Bill Martin, the president and owner of U.S. Fitness Products, a $1.5-million retailer of fitness equipment in Raleigh, N.C., has relied on barter arrangements to protect corporate cash flow since 1992. "I joined a local chapter of BXI, an international bartering network, for just a few hundred dollars, and since then I consider the pros and cons of bartering before I make any business decision." BXI members earn barter "dollars" by swapping their own goods and services for credit toward the purchase of goods and services from other members.
"We recently relocated to a new 4,000-square-foot showroom," Martin says, "and I was able to pay for all the carpentry, electrical work, new lighting systems, plumbing, and office furniture through barter dollars."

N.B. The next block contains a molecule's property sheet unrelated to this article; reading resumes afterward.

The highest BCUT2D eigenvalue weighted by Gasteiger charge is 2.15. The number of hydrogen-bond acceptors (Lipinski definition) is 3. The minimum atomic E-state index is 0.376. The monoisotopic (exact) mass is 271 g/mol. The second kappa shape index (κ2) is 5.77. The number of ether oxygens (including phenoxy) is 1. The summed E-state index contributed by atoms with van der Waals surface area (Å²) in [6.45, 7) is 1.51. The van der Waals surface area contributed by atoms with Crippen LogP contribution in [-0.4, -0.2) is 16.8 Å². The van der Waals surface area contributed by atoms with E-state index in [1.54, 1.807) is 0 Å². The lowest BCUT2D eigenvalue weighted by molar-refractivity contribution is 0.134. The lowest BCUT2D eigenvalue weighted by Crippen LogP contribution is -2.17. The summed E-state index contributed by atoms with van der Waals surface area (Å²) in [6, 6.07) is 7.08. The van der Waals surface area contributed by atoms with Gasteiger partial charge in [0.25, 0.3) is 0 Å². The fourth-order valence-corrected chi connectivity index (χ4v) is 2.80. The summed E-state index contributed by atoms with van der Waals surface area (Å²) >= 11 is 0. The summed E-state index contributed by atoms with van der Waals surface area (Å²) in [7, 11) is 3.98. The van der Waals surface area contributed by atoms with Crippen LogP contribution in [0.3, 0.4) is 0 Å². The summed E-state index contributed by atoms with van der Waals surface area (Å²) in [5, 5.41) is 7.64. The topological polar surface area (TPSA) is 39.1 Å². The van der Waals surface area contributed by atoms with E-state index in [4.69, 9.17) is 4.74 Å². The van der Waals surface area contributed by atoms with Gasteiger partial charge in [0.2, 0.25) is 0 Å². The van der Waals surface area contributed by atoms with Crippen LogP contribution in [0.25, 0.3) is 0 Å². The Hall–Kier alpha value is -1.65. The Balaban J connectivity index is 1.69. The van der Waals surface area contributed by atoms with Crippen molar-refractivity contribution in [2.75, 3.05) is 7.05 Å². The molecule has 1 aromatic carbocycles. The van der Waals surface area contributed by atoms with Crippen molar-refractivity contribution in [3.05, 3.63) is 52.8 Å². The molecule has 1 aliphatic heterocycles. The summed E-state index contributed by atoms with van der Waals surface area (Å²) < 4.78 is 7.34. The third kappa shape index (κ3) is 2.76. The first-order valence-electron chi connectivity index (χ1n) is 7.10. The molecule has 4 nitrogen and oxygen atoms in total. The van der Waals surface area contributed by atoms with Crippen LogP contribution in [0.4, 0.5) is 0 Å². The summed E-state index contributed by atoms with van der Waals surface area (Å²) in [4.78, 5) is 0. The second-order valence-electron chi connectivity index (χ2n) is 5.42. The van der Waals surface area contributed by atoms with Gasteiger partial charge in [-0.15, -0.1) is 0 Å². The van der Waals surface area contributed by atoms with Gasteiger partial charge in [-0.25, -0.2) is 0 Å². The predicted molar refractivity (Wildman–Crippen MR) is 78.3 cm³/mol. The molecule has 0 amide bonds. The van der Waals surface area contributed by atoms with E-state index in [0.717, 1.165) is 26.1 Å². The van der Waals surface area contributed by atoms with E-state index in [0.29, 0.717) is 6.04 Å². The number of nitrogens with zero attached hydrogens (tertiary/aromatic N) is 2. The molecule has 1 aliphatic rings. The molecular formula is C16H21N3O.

He estimates he was able to save "somewhere between $20,000 and $30,000" in cash. "It really helped not to have to burden cash flow."
Fast-growing companies in the grip of expansion can easily find themselves strapped for cash. Martin has discovered that barter offers a sensible alternative. He admits, though, that like any other spending, barter requires prudence. "Sometimes I have to slow down and limit my barter sales and purchases. After all, I still have to meet payroll and pay our rent, utility, and other bills with cash."* * *
The larger the barter network, the more chances members have to work out valuable trades for their companies. For information on BXI, an international network with 90 branches, call 818-563-4966.* * *